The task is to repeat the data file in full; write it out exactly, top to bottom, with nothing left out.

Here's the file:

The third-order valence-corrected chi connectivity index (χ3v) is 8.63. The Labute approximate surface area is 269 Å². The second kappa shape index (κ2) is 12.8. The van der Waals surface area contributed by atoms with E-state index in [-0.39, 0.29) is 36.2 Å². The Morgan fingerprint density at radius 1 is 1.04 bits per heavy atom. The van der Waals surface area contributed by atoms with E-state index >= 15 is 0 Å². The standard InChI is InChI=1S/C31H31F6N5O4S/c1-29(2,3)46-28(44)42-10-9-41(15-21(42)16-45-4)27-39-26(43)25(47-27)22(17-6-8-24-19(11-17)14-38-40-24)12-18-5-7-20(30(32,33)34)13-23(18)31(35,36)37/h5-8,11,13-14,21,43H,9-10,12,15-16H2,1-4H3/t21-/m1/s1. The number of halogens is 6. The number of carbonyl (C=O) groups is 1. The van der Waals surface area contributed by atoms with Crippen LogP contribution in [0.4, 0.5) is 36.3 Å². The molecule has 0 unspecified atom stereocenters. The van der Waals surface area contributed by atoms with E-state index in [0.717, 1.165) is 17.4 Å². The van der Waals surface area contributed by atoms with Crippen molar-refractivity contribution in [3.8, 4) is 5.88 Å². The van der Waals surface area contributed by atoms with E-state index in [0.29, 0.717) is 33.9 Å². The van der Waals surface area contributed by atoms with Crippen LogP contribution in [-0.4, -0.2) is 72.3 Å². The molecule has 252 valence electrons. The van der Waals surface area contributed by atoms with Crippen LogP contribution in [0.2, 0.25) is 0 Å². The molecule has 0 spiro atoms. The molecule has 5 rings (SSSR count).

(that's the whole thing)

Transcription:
The third-order valence-corrected chi connectivity index (χ3v) is 8.63. The Labute approximate surface area is 269 Å². The second kappa shape index (κ2) is 12.8. The van der Waals surface area contributed by atoms with E-state index in [-0.39, 0.29) is 36.2 Å². The Morgan fingerprint density at radius 1 is 1.04 bits per heavy atom. The van der Waals surface area contributed by atoms with E-state index >= 15 is 0 Å². The standard InChI is InChI=1S/C31H31F6N5O4S/c1-29(2,3)46-28(44)42-10-9-41(15-21(42)16-45-4)27-39-26(43)25(47-27)22(17-6-8-24-19(11-17)14-38-40-24)12-18-5-7-20(30(32,33)34)13-23(18)31(35,36)37/h5-8,11,13-14,21,43H,9-10,12,15-16H2,1-4H3/t21-/m1/s1. The number of halogens is 6. The number of carbonyl (C=O) groups is 1. The van der Waals surface area contributed by atoms with Crippen LogP contribution in [0.4, 0.5) is 36.3 Å². The molecule has 0 unspecified atom stereocenters. The van der Waals surface area contributed by atoms with E-state index in [0.717, 1.165) is 17.4 Å². The van der Waals surface area contributed by atoms with Crippen molar-refractivity contribution in [3.8, 4) is 5.88 Å². The van der Waals surface area contributed by atoms with E-state index in [0.29, 0.717) is 33.9 Å². The van der Waals surface area contributed by atoms with Crippen LogP contribution in [-0.4, -0.2) is 72.3 Å². The molecule has 252 valence electrons. The van der Waals surface area contributed by atoms with Crippen LogP contribution in [0.2, 0.25) is 0 Å². The molecule has 0 spiro atoms. The molecule has 5 rings (SSSR count).